Skip to main page content
Access keys NCBI Homepage MyNCBI Homepage Main Content Main Navigation
. 2017 Apr 4;18(1):200.
doi: 10.1186/s12859-017-1612-1.

AHCODA-DB: A Data Repository With Web-Based Mining Tools for the Analysis of Automated High-Content Mouse Phenomics Data

Affiliations
Free PMC article

AHCODA-DB: A Data Repository With Web-Based Mining Tools for the Analysis of Automated High-Content Mouse Phenomics Data

Bastijn Koopmans et al. BMC Bioinformatics. .
Free PMC article

Abstract

Background: Systematic, standardized and in-depth phenotyping and data analyses of rodent behaviour empowers gene-function studies, drug testing and therapy design. However, no data repositories are currently available for standardized quality control, data analysis and mining at the resolution of individual mice.

Description: Here, we present AHCODA-DB, a public data repository with standardized quality control and exclusion criteria aimed to enhance robustness of data, enabled with web-based mining tools for the analysis of individually and group-wise collected mouse phenotypic data. AHCODA-DB allows monitoring in vivo effects of compounds collected from conventional behavioural tests and from automated home-cage experiments assessing spontaneous behaviour, anxiety and cognition without human interference. AHCODA-DB includes such data from mutant mice (transgenics, knock-out, knock-in), (recombinant) inbred strains, and compound effects in wildtype mice and disease models. AHCODA-DB provides real time statistical analyses with single mouse resolution and versatile suite of data presentation tools. On March 9th, 2017 AHCODA-DB contained 650 k data points on 2419 parameters from 1563 mice.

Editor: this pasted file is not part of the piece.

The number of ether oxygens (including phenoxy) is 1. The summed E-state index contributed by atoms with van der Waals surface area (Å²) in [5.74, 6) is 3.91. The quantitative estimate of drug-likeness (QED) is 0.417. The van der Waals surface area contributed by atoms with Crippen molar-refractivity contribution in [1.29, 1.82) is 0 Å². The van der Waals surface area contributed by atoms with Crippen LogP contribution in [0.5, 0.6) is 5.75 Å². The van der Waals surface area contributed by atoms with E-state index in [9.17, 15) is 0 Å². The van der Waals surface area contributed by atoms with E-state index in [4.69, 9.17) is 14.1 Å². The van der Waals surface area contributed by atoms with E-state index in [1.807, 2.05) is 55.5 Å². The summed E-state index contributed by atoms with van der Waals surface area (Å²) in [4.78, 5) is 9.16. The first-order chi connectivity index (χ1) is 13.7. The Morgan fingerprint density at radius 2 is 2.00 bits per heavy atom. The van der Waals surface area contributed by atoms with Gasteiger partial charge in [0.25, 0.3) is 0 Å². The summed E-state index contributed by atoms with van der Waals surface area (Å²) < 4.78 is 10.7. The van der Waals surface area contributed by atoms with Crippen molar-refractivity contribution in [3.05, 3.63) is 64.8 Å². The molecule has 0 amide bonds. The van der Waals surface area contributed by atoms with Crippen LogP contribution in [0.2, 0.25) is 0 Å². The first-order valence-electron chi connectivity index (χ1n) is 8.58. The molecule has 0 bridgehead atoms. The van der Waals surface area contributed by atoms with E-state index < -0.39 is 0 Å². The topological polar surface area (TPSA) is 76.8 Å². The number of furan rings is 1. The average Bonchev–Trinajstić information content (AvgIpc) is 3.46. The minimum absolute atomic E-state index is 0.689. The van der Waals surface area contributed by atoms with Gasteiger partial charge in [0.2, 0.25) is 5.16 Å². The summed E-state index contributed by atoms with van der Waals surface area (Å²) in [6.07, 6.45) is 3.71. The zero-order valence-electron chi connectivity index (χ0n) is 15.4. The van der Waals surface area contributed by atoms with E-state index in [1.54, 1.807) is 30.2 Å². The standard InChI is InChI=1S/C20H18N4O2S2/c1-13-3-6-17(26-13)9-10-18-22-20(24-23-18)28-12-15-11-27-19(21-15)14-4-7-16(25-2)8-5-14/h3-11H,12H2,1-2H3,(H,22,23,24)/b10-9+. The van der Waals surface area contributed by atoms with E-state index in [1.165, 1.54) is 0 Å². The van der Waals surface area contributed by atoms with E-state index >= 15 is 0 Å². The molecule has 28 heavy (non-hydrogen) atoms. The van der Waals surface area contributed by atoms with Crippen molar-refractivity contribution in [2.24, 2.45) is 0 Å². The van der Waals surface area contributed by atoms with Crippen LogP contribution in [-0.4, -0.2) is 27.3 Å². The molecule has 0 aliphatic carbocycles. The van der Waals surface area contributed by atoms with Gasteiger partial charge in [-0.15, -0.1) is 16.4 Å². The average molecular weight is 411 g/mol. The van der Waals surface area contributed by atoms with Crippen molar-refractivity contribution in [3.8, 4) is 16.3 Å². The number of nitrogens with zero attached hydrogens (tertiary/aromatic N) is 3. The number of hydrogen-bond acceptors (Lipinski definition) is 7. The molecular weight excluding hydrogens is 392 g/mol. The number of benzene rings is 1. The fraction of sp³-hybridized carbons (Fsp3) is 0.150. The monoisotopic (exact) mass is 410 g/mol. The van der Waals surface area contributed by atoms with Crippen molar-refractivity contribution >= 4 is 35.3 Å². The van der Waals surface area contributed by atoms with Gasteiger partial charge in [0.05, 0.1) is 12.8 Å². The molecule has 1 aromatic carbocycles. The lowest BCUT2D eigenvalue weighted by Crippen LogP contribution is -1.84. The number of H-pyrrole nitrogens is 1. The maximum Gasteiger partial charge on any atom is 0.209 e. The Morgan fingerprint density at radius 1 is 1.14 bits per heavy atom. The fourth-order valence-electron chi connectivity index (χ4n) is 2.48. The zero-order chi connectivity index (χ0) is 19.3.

Conclusion: AHCODA-DB provides users with tools to systematically explore mouse behavioural data, both with positive and negative outcome, published and unpublished, across time and experiments with single mouse resolution. The standardized (automated) experimental settings and the large current dataset (1563 mice) in AHCODA-DB provide a unique framework for the interpretation of behavioural data and drug effects. The use of common ontologies allows data export to other databases such as the Mouse Phenome Database. Unbiased presentation of positive and negative data obtained under the highly standardized screening conditions increase cost efficiency of publicly funded mouse screening projects and help to reach consensus conclusions on drug responses and mouse behavioural phenotypes. The website is publicly accessible through https://public.sylics.com and can be viewed in every recent version of all commonly used browsers.

Keywords: AHCODA; Data analysis; Database; Mouse behaviour; Neuroscience; Phenotyping; Statistics; Visualization.

Figures

Fig. 1
Fig. 1
Schematic overview of the workflow underlying the AHCODA-DB repository and website. After data of conventional behavioural tests and automated home-cages is acquired (a), the data are transferred to a MySQL database that includes metadata on mice, behavioural tests and analysis parameters (b). Data is processed by R-scripts (c) selected from user instructions in the AHCODA-DB website interface (d). Results of group comparisons are shown in the web browser as publishable ready art and statistics (e-f) that can be downloaded as a PDF or CSV file (g). The heat map function allows large-scale group comparisons (h)

Similar articles

  • Mouse Phenome Database: a data repository and analysis suite for curated primary mouse phenotype data.
    Bogue MA, Philip VM, Walton DO, Grubb SC, Dunn MH, Kolishovski G, Emerson J, Mukherjee G, Stearns T, He H, Sinha V, Kadakkuzha B, Kunde-Ramamoorthy G, Chesler EJ. Bogue MA, et al. Nucleic Acids Res. 2020 Jan 8;48(D1):D716-D723. doi: 10.1093/nar/gkz1032. Nucleic Acids Res. 2020. PMID: 31696236 Free PMC article.
  • MausDB: an open source application for phenotype data and mouse colony management in large-scale mouse phenotyping projects.